Let’s show a bit of love for the lillipilli

By Peter Geelan-Small

This is a summary of an article appearing in theconversation on 30th September 2022 written by Darren Crane and Stuart Worboys

The lillypilly is a familiar Australian plant we often grow in our gardens. It actually makes up the largest genus of trees in the world and has a history more interesting than we might imagine!

Syzygium luehmannii (H Miles)

Lillypillies evolved at some point during the breakup of Gondwanaland on the land mass incorporating Australia and New Guinea (the Sahul Shelf). That land mass collided with South-east Asia (the Sunda Shelf) about 17 million years ago and lillypillies migrated north. There are now around 1,200 lillypilly species in Africa, Asia, the Pacific and, of course, Australia. To track lillypillies’ journey, researchers used genomic information, which can help them build a family tree of species. They found that lillypillies didn’t make just one single journey from Australia but spread outwards in at least a dozen distinct waves. Each lineage successfully adapted to its new rainforest environment, making them now the largest global tree genus.

Lillypillies belong to the myrtle family (Myrtaceae) and the genus Syzygium, which contains five subgenera, including Acmena and Syzygium. Their beautiful, showy flowers attract a wide range of birds and insects but many species are also used for food (the locally grown riberry (Syzygium luehmannii) gives us a bush food berry and an Indonesian species produces cloves) and a source of antibacterial compounds.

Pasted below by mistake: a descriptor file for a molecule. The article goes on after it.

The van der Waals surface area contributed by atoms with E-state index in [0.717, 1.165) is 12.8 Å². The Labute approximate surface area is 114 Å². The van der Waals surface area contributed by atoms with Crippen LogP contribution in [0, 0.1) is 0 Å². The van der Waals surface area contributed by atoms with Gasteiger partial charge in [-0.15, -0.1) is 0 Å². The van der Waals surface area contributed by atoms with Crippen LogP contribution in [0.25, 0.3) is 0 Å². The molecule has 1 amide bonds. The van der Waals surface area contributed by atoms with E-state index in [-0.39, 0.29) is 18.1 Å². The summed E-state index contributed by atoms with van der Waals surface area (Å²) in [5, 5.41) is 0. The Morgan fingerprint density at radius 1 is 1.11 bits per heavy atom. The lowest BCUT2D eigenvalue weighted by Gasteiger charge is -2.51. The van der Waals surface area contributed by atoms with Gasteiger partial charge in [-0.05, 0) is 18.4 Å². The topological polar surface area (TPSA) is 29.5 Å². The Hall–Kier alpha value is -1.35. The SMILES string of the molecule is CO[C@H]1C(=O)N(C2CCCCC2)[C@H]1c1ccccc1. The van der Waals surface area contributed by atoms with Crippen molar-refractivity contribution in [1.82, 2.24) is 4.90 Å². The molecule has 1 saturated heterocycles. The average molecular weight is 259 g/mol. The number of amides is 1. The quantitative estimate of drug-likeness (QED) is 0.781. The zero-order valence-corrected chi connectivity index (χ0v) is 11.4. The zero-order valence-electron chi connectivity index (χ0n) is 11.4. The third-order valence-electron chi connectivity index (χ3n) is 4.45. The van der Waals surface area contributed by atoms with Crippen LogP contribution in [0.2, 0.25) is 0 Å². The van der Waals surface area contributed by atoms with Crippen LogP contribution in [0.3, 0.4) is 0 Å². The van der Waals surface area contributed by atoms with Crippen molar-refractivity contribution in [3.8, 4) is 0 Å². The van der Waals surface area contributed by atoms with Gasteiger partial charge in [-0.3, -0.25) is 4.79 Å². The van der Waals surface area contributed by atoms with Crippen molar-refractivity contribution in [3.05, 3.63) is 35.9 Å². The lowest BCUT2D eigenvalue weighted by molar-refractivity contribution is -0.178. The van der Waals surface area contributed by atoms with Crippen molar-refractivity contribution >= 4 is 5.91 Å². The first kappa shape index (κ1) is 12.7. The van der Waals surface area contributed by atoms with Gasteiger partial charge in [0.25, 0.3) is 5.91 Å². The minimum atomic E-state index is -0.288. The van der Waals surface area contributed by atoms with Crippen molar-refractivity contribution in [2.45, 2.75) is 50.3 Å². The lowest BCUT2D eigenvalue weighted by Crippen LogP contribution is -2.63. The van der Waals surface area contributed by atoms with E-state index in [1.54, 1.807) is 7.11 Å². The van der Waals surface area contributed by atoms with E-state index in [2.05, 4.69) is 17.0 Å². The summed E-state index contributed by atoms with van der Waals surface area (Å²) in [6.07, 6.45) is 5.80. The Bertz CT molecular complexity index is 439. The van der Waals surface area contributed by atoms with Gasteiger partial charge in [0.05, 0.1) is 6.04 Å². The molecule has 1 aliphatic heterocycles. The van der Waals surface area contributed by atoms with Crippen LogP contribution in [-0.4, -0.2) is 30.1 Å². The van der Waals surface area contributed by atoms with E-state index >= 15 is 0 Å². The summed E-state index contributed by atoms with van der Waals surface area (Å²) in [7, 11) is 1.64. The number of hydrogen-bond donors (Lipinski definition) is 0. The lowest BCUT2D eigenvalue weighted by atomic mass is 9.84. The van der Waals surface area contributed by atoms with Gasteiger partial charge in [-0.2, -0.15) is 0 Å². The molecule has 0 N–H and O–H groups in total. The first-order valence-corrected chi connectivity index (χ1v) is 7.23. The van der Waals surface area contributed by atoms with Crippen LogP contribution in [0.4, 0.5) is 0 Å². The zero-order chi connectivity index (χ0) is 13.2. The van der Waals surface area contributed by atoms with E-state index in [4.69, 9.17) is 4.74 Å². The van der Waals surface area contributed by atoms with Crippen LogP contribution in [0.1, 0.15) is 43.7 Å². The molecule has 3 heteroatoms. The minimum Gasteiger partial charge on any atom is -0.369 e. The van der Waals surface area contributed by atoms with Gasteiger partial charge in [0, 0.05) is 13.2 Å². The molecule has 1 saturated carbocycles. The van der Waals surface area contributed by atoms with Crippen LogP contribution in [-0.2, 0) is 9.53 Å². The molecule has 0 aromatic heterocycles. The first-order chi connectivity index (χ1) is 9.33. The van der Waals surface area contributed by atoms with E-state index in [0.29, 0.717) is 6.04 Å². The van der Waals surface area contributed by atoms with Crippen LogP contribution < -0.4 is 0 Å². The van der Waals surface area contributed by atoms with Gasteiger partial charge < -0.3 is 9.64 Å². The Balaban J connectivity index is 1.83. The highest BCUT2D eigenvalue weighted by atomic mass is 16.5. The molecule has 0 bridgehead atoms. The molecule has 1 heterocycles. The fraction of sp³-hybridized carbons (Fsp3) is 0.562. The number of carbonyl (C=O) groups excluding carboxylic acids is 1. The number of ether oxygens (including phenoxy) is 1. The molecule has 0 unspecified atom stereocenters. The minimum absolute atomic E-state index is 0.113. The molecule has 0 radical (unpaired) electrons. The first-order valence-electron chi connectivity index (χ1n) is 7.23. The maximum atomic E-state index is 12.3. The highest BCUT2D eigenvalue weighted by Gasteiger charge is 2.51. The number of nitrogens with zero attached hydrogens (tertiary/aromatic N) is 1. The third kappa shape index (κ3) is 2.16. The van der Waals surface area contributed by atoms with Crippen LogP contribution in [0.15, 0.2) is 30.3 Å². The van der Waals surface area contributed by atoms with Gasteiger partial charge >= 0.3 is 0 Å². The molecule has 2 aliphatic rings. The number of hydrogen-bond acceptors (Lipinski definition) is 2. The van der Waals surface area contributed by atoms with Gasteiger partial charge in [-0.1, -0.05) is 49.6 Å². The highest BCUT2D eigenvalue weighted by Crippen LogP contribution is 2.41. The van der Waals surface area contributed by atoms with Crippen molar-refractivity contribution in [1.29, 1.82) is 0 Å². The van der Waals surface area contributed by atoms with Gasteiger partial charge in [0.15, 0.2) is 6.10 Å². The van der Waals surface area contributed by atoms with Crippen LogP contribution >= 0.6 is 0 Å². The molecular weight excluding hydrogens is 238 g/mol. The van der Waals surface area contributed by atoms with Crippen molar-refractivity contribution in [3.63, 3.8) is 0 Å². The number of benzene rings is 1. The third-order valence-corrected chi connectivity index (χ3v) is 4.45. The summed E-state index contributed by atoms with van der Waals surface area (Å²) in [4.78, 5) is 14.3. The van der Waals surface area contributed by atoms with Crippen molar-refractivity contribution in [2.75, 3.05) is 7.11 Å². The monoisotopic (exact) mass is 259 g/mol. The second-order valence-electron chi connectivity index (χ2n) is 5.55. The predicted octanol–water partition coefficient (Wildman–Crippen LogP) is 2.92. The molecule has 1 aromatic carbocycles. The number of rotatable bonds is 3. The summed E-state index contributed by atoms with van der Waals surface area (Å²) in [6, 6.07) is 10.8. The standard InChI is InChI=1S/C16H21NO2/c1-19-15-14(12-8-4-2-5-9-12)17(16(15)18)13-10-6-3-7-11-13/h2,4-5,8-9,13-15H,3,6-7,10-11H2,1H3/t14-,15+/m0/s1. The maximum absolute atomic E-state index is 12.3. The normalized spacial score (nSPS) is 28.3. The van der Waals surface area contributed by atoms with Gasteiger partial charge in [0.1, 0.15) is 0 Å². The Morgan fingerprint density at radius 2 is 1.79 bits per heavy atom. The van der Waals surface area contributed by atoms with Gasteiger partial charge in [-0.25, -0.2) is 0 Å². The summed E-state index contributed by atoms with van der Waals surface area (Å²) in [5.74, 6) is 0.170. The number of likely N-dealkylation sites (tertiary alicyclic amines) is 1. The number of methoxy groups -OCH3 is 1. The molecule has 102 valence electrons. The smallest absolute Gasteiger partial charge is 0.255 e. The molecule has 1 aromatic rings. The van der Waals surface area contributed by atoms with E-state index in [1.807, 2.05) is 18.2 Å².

Syzygium luehmannii (H Miles)

While the spread of lillipillies is a great success story, they face many current threats globally along with other rainforest plants. Two of the most serious threats are habitat degradation and climate change. One coastal NSW species, the magenta lillypilly (Syzygium paniculatum) is threatened by development, while a Queensland species with a very restricted distribution (Syzygium fratris) is very vulnerable to climate change. All species, however, being in the Myrtaceae family, now have to cope with myrtle rust, a devastating disease that reached Australia in 2010.

Lillypillies play a major role in maintaining rainforest biodiversity and are important to Indigenous cultures. They clearly need to be protected!

Some management strategies we can use to protect lillypillies are here (https://theconversation.com/the-50-beautiful-australian-plants-at-greatest-risk-of-extinction-and-how-to-save-them-160362). We can also help preserve them ourselves by continuing to grow them in our gardens. You can find detailed information on a number of species in the Society’s plant database to help you grow and nurture them!